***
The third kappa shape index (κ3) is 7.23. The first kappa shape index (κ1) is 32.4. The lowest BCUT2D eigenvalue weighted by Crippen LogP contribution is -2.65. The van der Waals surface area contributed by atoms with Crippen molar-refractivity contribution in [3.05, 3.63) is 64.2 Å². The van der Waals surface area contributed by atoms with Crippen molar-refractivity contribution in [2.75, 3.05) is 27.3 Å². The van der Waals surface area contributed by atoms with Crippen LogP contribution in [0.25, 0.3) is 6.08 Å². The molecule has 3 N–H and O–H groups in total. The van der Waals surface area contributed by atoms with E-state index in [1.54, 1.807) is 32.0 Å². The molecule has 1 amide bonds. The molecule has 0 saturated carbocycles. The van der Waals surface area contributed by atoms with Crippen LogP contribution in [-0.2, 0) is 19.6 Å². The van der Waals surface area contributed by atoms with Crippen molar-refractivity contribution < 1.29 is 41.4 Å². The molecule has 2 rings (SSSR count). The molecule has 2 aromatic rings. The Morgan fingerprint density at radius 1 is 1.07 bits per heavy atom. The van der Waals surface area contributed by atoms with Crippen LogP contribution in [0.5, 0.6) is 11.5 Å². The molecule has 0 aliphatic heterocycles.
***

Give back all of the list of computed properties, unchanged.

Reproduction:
The third kappa shape index (κ3) is 7.23. The first kappa shape index (κ1) is 32.4. The lowest BCUT2D eigenvalue weighted by Crippen LogP contribution is -2.65. The van der Waals surface area contributed by atoms with Crippen molar-refractivity contribution in [3.05, 3.63) is 64.2 Å². The van der Waals surface area contributed by atoms with Crippen molar-refractivity contribution in [2.75, 3.05) is 27.3 Å². The van der Waals surface area contributed by atoms with Crippen LogP contribution in [0.25, 0.3) is 6.08 Å². The molecule has 3 N–H and O–H groups in total. The van der Waals surface area contributed by atoms with E-state index in [1.54, 1.807) is 32.0 Å². The molecule has 1 amide bonds. The molecule has 0 saturated carbocycles. The van der Waals surface area contributed by atoms with Crippen LogP contribution in [-0.2, 0) is 19.6 Å². The van der Waals surface area contributed by atoms with Crippen molar-refractivity contribution < 1.29 is 41.4 Å². The molecule has 2 rings (SSSR count). The molecule has 2 aromatic rings. The Morgan fingerprint density at radius 1 is 1.07 bits per heavy atom. The van der Waals surface area contributed by atoms with Crippen LogP contribution in [0.5, 0.6) is 11.5 Å². The molecule has 0 aliphatic heterocycles.